Kin, colleague of rights victims lodge complaints in CHR 11

Jul. 19, 2017

FORMAL COMPLAINT. Nerhaya Talledo, 24, relays to the Commission on Human Rights investigator how his father, Estanislao Talledo and four other farmers were apprehended by the 66th Infantry Battalion and detained by the Compostela Valley Municipal Police on July 3. Talledo denies that her father was a New People’s Army fighter, and claims that the explosives found in his father’s belongings were fabricated evidence. (Paulo C. Rizal/

DAVAO CITY, Philippines — Relatives of slain and detained farmers from Compostela Valle trooped to the Commission of Human Rights Region 11 Office here to file formal complaints against the military for alleged human rights violations.

Nerhaya Talledo, 24, relayed to a CHR special investigator how her father, Estanislao Talledo along with four other farmers were detained by soldiers while on their way to attend a peasant assembly in Brgy. Mangayon, Compostela town, Compostela Valley.

Along with Talledo were Alicia Tindasan, 62, Jhona Rose Baugto, 39, Rolando Segovia, 47, and Alexir Mata, 31, all members of the Compostela Farmers Association. They were apprehended by the military and were turned over to the Compostela Municipal Police Station where they were charged with illegal possession of explosives.

In earlier interviews, the military claimed that the captured farmers were New People’s Army guerrillas.

Nerhaya vehemently denied the claim, insisting that his father was merely a farmer. Nerhaya also claimed that the explosives found in his father’s belongings were fabricated evidence.

Meanwhile, Christopher Alia, a member of the Hugpong sa mga Mag-uuma sa Mabini, represented the family of Carolina Arado, who died after unidentified gunmen peppered her house with bullets on July 13.

Arado died on the spot, while her husband, Charlito Arado, 59, daughter-in-law Analisa Arado, 30, and two minors Arjun Arado, 12 and Junior Arado, 8 were wounded.

Alia, a member of Humabin, said nobody from the family could surface as they were either still hospitalized, or have gone in hiding in fear of the military. But the army denied the allegations.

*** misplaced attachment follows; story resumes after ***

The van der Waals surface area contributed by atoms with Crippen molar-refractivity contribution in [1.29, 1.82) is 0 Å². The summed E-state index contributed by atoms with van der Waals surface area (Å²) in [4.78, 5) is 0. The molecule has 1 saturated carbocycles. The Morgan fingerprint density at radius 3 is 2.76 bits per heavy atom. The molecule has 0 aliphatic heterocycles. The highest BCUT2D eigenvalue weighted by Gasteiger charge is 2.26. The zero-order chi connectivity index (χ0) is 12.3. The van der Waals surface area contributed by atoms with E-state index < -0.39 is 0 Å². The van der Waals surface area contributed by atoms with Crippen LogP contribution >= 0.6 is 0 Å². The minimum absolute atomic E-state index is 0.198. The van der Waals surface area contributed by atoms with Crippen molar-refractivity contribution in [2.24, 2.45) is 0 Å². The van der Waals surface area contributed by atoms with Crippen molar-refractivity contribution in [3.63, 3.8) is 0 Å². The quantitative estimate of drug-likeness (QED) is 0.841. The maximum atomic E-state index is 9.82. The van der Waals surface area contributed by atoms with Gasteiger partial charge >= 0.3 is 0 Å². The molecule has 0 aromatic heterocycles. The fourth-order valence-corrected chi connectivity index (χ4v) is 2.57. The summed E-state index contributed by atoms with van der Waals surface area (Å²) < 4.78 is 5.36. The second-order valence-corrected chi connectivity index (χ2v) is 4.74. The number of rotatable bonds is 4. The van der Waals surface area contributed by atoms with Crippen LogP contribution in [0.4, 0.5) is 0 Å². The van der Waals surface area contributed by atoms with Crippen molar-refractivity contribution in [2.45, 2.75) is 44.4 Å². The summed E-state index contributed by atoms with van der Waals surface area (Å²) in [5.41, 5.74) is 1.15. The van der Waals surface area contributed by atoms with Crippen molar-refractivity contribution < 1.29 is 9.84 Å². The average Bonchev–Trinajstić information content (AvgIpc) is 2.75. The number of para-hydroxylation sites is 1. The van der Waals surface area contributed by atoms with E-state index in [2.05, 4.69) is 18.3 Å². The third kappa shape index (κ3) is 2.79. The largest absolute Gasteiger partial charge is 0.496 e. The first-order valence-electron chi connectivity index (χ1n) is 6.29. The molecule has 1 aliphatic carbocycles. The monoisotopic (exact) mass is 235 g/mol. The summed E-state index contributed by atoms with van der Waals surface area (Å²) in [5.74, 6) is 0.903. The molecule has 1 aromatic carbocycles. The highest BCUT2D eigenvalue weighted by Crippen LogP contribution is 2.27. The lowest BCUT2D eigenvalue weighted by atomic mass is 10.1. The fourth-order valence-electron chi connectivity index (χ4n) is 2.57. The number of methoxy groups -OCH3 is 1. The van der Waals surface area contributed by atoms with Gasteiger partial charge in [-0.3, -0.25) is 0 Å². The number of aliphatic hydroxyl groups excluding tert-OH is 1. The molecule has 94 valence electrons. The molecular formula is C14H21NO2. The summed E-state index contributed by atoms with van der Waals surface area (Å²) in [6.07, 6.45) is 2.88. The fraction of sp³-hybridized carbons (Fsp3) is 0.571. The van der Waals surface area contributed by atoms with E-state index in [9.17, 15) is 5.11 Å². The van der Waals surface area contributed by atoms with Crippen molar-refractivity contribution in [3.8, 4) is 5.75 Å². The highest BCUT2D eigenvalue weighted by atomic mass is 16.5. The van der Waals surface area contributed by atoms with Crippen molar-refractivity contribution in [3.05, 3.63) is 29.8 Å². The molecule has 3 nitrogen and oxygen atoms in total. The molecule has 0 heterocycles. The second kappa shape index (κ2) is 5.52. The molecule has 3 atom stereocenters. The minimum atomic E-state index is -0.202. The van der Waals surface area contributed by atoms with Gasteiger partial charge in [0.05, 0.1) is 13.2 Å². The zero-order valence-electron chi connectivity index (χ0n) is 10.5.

Both Talledo and Alia said they hoped that the CHR could help their cause, now that they have filed formal complaints.

“Sa tinuod grabe na ang pagpangabuso, pagpanglapas sa tawhanong katungod unya walay aksyon ang CHR. karon nga nakabalo sila, unta naa silay aksyon nga buhaton” (In truth, there have been grave abuses and violations of human rights but the CHR has never taken action. Now that they know, we really hope that they do something), Alia said.

“Dili lang unta taman sa istorya lang, unta makita pud nato ilang praktika ug aksyon batok sa amuang gifile” (I hope this is not just all talk, hopefully we will see them act on our complaints), she added.

In past statements, the CHR said that it has not received evidence of abuses committed during the implementation of Martial Law in Mindanao.

However, in an interview, CHR 11 Special Investigator Jun Cajes said they have indeed received several complaints in the region, but have not finished their investigation.

Cajes also clarified that the CHR was only an investigative body and could not prosecute cases. Instead, it could only forward their findings to the fiscal or the Ombudsman.

“Karon nga gitawag nga period of Martial Law, naa may daghang kaso nga gi-imbestigaran nato, [pero] wala pay nahuman” (We are investigating several cases during this period of Martial Law, but are not yet finished), he said. (

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